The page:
فصل 09

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فصل 09

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CHAPTER NINE

A happy return

Mrs Jamieson, when she returned, considered Miss Matty’s situation for two or three days. Then she kindly gave her approval and allowed Miss Matty to sell tea and still remain in Cranford society, although she would be in trade. I think she was trying to annoy Lady Glenmire, by showing that a married woman comes down to her husband’s level in society. An unmarried woman like Miss Matty, however, could keep the level that her father had. So Cranford was allowed to visit Miss Matty; and, whether allowed or not, it was going to visit Lady Glenmire.

But then we learnt that ‘Mr and Mrs Hoggins’ were going to return the following week. ‘Mrs Hoggins’, not ‘Lady Glenmire’! Mrs Jamieson was pleased. ‘That woman’ never had any taste, she said. But ‘that woman’ and her new husband looked very happy on Sunday at church - and we did not turn our faces away from them as Mrs Jamieson did.

Miss Matty sold a lot of her furniture, though an ‘unknown friend’ (Mrs Fitz-Adam. I suspected) bought some favourite pieces back for her. The rector, too, bought the late Mr Jenkyns’s library and then offered some of the books back to Miss Matty, saying he had not enough shelves for them all.

The downstairs room was changed into a shop, as agreed, and we put a very small notice above the new door: ‘Matilda Jenkyns, seller of tea’. Inside, the walls were white, and two great boxes of tea stood on the bare wooden floor. I spent my small savings on sweets for the children Miss Matty loved so much, and now her shop was ready to open.

Well, not quite. Miss Matty was worried because Mr Johnson also sold tea and she did not want to take business away from him. So she went down the street to talk to him about it. He was very kind to her, and I know that he sent her some of his own customers, by telling them that Miss Jenkyns’s teas were better than the ones he sold. My businessman father shook his head. ‘All very well in Cranford perhaps. You could not do business like that in Drumble!’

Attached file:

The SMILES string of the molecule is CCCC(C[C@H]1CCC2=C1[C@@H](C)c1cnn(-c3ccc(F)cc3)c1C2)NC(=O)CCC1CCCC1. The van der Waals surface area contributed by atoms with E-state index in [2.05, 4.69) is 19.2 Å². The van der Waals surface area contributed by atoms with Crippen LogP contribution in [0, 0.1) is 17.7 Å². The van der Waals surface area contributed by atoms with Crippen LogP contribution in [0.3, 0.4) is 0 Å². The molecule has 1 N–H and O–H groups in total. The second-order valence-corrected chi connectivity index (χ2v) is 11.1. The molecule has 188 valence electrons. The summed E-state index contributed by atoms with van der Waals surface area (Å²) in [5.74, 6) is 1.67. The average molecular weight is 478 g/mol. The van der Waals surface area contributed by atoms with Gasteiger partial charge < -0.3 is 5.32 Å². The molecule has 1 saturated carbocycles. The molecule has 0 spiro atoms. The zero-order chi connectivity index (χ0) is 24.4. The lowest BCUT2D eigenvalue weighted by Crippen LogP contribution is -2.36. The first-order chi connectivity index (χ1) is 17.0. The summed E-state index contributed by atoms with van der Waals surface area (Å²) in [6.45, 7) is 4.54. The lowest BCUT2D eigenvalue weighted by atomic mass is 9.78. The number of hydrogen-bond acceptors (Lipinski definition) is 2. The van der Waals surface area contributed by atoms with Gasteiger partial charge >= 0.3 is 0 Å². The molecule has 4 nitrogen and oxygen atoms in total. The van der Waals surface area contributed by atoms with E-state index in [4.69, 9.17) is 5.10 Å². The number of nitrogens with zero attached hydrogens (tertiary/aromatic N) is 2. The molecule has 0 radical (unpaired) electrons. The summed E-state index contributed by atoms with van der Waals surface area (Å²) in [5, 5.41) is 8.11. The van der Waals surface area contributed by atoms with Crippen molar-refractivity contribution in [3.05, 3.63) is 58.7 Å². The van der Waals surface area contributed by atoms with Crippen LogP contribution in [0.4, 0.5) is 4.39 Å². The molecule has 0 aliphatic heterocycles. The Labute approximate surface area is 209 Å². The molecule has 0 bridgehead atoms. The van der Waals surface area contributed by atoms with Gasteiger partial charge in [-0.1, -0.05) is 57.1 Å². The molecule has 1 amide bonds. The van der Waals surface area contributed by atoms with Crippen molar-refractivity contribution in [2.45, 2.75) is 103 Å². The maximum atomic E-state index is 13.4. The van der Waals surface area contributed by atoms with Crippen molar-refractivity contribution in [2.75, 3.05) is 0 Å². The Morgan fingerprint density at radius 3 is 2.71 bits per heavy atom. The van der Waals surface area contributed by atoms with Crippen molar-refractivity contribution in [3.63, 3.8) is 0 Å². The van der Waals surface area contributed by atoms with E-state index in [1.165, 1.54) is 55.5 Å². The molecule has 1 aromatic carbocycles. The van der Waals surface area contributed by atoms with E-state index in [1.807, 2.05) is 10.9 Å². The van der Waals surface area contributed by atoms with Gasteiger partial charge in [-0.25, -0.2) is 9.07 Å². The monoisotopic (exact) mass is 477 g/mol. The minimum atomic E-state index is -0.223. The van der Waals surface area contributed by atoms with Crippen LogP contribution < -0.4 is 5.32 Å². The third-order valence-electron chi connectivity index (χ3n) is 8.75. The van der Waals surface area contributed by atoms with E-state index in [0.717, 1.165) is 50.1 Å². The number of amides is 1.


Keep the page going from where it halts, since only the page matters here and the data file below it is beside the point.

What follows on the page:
But I was delighted. Everyone suddenly seemed to need tea. Indeed, Miss Matty sold so much of it on the first two days that I felt able to leave her and go home to Crumble.

I returned every three months to check the shop and help Miss Matty with her business letters. This reminded me, of course, that no reply had ever come from India. I began to be ashamed of my letter to the Aga Jenkyns, and was glad I had told nobody about it.

About a year after Miss Matty opened her shop, Martha begged me to come back to Cranford. I went immediately in case Miss Matty was ill. She was not. When I looked quietly into the shop, there she was behind the table, happily knitting. The only problem was that Martha was expecting her first baby very soon, and Miss Matty did not realize it.

‘I’m so afraid she won’t approve!’ cried Martha to me in the kitchen. ‘Will you tell her?’

I decided I would not. But a week later, I went in to see Miss Matty with a baby in my arms. She asked for her glasses, looked at it in surprise and was very silent all day. Then she went up to see Martha and they both cried with happiness. Shy, proud Jem shook my hand so hard that I still remember the pain.

While Martha was in bed, I was busy in the house. But sometimes I helped Miss Matty in the shop and was amused to watch her. She would never make a success of selling sweets! She gave away too many to every child who came in. But she had made more than 20 pounds from selling tea in her first year, I discovered. She liked her new life, too, now that she was used to it. She met the country people, and they brought so many little presents of fruit and eggs for ‘the old rector’s daughter’ that her table was sometimes quite full.

Cranford itself went on as usual. Mr and Mrs Hoggins were very happy together, though Mrs Jamieson still did not speak to them and even her man Mulliner avoided them in the street. It was now June. Martha was up again, and I was sitting in the shop one afternoon with Miss Matty when I saw a gentleman walk slowly past the window. He stood at the door, searching for a name. Then he came in. His hair was white, but his face was deep brown from the sun. It was the Aga Jenkyns, I knew it!